Perfection is achieved, not when there is nothing more to add, but when there is nothing left to take away. - Antoine de Saint-Exupery
Wait, what? How can deleting code make you happy? Aren’t software engineers paid to write code? Great software engineers are hired to build great products. It indeed involves writing code and deleting unnecessary code makes writing new code even easier. This post explains how to leverage code deletion to your advantage as a software engineer.
Deleting code benefits you, your team and your product. Here is why:
- It makes your product easier to use.
- It reduces code complexity, lowers compile times, and lowers test suite run time.
- It makes developers happier. Less code, fewer problems.
Focus on the core experience.
It’s easy to get distracted by a new shiny feature of a competitor. It’s tempting to implement more and more features to enhance core user experience. At the end of the days, your core experience has to work. This is what users will come back in your app for. More additional features will distract your user from core experience which you don’t want to do.
Use analytics to determine what users actually use, delete the rest.
If you don’t have analytics in your app, you make your product and business decisions based on assumptions. In order to make a real difference in your product development, choose your direction on actual metrics. This way you can see the effect of every feature you ship. Take a look at how the app is used. It may turn out that some portions of the app or a website aren’t used as much. At this point, you can either delete it to simplify the user experience. Alternatively, it gives you a chance to rebuild the under-performing areas of the app if it makes sense to do so.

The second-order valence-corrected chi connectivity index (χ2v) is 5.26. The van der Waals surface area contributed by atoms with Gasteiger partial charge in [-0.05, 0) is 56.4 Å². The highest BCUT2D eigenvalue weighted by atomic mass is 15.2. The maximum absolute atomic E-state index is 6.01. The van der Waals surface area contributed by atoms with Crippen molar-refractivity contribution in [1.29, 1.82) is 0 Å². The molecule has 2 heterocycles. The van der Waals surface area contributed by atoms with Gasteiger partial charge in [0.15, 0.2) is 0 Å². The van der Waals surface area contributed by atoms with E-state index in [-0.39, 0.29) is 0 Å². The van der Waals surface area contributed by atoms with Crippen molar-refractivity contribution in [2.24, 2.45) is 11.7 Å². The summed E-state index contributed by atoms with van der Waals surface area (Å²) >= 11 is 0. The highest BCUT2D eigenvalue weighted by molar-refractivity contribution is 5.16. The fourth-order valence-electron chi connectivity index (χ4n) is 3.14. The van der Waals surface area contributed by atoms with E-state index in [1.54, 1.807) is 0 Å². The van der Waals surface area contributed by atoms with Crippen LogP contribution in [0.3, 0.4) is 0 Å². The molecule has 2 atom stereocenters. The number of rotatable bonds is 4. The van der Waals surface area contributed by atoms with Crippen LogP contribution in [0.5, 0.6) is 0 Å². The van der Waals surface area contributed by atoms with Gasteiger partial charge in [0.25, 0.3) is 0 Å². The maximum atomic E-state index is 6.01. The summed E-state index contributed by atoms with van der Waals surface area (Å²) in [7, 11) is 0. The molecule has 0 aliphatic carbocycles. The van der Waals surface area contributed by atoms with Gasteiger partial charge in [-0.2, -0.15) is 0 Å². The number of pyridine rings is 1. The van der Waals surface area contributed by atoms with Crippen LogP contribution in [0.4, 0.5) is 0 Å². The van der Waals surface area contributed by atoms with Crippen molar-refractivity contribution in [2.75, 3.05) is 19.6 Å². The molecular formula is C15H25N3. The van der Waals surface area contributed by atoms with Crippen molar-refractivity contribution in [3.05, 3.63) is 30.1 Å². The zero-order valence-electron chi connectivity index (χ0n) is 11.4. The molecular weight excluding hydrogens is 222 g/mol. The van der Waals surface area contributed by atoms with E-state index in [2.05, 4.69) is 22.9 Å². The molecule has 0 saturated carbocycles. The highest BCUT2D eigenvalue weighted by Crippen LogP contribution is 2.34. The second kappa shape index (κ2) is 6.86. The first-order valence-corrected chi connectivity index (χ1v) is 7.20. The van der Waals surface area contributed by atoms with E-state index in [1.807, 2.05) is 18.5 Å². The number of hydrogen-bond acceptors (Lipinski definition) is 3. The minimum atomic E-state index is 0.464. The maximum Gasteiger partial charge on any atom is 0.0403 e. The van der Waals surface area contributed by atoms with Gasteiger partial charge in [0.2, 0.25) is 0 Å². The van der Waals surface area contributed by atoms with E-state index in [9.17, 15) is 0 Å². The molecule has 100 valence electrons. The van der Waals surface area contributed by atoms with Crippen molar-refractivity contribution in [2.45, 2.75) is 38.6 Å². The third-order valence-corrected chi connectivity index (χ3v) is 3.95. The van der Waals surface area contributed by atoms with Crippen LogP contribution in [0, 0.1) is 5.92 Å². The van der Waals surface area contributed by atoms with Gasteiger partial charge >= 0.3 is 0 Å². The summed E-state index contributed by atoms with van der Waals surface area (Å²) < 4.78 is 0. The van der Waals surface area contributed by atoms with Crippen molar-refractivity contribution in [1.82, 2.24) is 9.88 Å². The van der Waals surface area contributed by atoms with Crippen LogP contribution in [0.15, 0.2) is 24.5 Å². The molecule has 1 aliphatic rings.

If you don’t need it, delete it.
Over and over again, I hear the concern about leaving existing code in place just in case we need it in the future. The truth is, you don’t need it most of the time. Even if you’ll need it in the future, your system will change so significantly over time so you’ll need to rewrite it anyway. At the end of the days, if you need your old code, your version control system will help you with that. This mentality goes well with the YAGNI principle.
Stick to the KISS principle.
Keeping things simple is the best thing you can do when building complex systems. Even if building extra capabilities for your product is a more exciting thing to do from a software development perspective, no one benefits from an over-engineered system. Complex systems are hard to use, hard to maintain and it’s prone to bugs. Keep your code simple and always seek opportunities to simplify already complicated pieces of your software architecture. It will pay big dividends over time.
At the end of the days, it doesn’t really matter how much code you write. What matters is how fast you can build quality software that drives the business towards success. It’s not fun to be a part of failing startup with great technology that doesn’t help the business. Nor it’s fun to be at the growing business and not being able to iterate fast because of high technical debt. In order to maintain the right balance, you need to determine what’s important for the business. Make important things work really well and leave the rest behind.